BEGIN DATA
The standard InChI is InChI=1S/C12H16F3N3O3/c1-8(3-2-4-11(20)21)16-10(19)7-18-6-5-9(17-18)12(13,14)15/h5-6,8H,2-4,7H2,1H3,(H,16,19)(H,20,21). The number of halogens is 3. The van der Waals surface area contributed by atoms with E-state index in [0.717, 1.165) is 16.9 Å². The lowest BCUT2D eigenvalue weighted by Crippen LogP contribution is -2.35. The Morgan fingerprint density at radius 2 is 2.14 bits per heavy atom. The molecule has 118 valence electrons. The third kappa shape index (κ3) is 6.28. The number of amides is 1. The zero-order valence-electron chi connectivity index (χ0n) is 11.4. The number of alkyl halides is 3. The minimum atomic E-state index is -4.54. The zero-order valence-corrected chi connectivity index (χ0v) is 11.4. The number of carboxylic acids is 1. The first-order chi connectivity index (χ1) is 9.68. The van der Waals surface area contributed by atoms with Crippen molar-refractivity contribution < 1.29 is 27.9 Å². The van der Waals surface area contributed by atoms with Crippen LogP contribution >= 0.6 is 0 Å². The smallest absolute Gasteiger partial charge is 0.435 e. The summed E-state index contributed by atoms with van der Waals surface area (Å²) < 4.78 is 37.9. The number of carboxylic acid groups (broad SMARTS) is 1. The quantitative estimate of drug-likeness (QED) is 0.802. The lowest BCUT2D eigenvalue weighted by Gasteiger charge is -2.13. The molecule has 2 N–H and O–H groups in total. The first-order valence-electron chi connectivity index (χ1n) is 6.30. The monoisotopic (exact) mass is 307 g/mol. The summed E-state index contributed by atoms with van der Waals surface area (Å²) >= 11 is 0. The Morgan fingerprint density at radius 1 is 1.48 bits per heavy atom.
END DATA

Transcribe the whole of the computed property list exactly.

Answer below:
The standard InChI is InChI=1S/C12H16F3N3O3/c1-8(3-2-4-11(20)21)16-10(19)7-18-6-5-9(17-18)12(13,14)15/h5-6,8H,2-4,7H2,1H3,(H,16,19)(H,20,21). The number of halogens is 3. The van der Waals surface area contributed by atoms with E-state index in [0.717, 1.165) is 16.9 Å². The lowest BCUT2D eigenvalue weighted by Crippen LogP contribution is -2.35. The Morgan fingerprint density at radius 2 is 2.14 bits per heavy atom. The molecule has 118 valence electrons. The third kappa shape index (κ3) is 6.28. The number of amides is 1. The zero-order valence-electron chi connectivity index (χ0n) is 11.4. The number of alkyl halides is 3. The minimum atomic E-state index is -4.54. The zero-order valence-corrected chi connectivity index (χ0v) is 11.4. The number of carboxylic acids is 1. The first-order chi connectivity index (χ1) is 9.68. The van der Waals surface area contributed by atoms with Crippen molar-refractivity contribution < 1.29 is 27.9 Å². The van der Waals surface area contributed by atoms with Crippen LogP contribution >= 0.6 is 0 Å². The smallest absolute Gasteiger partial charge is 0.435 e. The summed E-state index contributed by atoms with van der Waals surface area (Å²) < 4.78 is 37.9. The number of carboxylic acid groups (broad SMARTS) is 1. The quantitative estimate of drug-likeness (QED) is 0.802. The lowest BCUT2D eigenvalue weighted by Gasteiger charge is -2.13. The molecule has 2 N–H and O–H groups in total. The first-order valence-electron chi connectivity index (χ1n) is 6.30. The monoisotopic (exact) mass is 307 g/mol. The summed E-state index contributed by atoms with van der Waals surface area (Å²) >= 11 is 0. The Morgan fingerprint density at radius 1 is 1.48 bits per heavy atom.